• Dividends may be paid in the form of cash or stock. Generally a growth company pays out no more than 50% of its earnings in dividends to shareholders. When a company has been growing rapidly over several years, it is likely to pay a modest dividend so that it can reinvest earnings in the business. In this way it will build value over the long term.
Dividends are paid to two kinds of shareholders. Preferred dividends are paid at a specified rate to shareholders who have purchased preferred shares. Should the company be in financial difficulty, the preferred shareholders would receive their due before the common shareholders.
Common shareholders may or may not receive a dividend. It depends upon the wishes of the Board of Directors. If a company has a history of paying dividends, it will likely continue to do so. If the dividend is cut, the stock price is likely to fall. See also: Common Dividends.

• A dividend is a portion of a company's profit paid to common and preferred shareholders. A stock selling for $20 a share with an annual dividend of $1 a share yields the investor 5%.

• The amount distributed to stockholders from a company s net profit.


Follow this link for all the terms related to dividend.

 Embedded terms in definition
 Board of directors
Common dividends
Long term
Net profit
Preferred dividends
Preferred shares
 Referenced Terms
 Adjustable rate or floating rate preferred share arps: Preferred share whose Dividend rate is tied to interest rates on specific government securities.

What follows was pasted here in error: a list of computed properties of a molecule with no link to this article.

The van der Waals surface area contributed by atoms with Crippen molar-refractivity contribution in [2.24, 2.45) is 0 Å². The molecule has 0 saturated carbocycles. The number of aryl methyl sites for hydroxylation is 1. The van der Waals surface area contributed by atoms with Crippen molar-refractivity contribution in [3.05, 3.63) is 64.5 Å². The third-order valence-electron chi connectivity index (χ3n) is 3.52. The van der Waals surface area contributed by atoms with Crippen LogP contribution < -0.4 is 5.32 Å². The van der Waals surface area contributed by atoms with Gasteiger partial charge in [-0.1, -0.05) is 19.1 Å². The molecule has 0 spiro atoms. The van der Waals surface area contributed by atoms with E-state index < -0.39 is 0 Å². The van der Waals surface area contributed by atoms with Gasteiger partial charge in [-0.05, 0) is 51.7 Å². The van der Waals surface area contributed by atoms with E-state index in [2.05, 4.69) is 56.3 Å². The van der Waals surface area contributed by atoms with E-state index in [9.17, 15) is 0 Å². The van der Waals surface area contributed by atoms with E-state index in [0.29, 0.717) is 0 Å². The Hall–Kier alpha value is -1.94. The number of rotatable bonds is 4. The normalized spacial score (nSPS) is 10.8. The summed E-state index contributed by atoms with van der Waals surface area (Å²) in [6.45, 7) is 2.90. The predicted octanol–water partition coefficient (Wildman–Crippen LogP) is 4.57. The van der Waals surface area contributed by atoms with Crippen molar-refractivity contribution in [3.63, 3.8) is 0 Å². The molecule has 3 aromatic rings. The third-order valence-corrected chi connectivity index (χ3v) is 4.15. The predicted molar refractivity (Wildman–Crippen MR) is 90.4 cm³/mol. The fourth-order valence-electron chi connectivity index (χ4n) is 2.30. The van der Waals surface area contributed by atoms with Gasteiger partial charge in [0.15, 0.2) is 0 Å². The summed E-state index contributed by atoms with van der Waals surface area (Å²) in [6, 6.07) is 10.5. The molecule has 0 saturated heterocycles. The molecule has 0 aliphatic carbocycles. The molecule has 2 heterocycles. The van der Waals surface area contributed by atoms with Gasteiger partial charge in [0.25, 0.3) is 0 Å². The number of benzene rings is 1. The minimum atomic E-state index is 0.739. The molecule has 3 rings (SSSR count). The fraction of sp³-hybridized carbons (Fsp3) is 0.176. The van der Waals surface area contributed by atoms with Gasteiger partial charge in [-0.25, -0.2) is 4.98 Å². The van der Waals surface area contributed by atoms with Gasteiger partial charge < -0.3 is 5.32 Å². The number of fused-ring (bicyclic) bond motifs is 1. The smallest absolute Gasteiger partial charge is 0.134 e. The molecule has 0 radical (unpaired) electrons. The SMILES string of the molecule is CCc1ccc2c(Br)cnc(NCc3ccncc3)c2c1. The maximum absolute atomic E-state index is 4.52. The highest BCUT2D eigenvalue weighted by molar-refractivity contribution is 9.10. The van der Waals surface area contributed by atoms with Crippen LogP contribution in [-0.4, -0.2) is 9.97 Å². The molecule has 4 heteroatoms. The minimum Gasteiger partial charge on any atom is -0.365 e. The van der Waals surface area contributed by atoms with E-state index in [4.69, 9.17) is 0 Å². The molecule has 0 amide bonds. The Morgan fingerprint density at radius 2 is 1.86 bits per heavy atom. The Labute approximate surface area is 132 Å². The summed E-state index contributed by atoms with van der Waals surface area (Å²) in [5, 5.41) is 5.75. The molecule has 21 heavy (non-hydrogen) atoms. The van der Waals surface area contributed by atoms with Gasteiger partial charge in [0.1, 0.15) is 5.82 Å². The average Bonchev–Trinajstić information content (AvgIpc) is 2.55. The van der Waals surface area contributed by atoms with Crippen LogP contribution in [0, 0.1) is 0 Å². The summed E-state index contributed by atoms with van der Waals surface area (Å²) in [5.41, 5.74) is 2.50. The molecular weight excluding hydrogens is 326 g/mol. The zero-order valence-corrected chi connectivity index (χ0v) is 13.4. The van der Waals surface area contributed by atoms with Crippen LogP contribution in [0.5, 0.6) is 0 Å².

Asymmetry: A lack of equivalence between two things, such as the unequal tax treatment of interest expense and Dividend payments.

 Attribute bias: The tendency of stocks preferred by the Dividend discount model to share certain equity attributes such as low price-earnings ratios, high dividend yield, high book-value ratio or membership in a particular industry sector.

 Auction rate preferred stock: Abbreviated ARPS. Floating rate preferred stock, the Dividend on which is adjusted every seven weeks through a Dutch auction.

 Average dividend yield: Combined with price appreciation, the average Dividend yield (if any) can show a potential total return from a security investment. The formula for the average dividend yield is:
(EPS *Average Payout) / current price
where EPS = Estimated Future High EPS / (1 + EPS Growth) 2.5
Companies that pay a dividend will generally increase the dividend as EPS grow. Share price growth will usually follow the dividend increases, and thus keep dividend yield at a constant percentage.

 Related Terms

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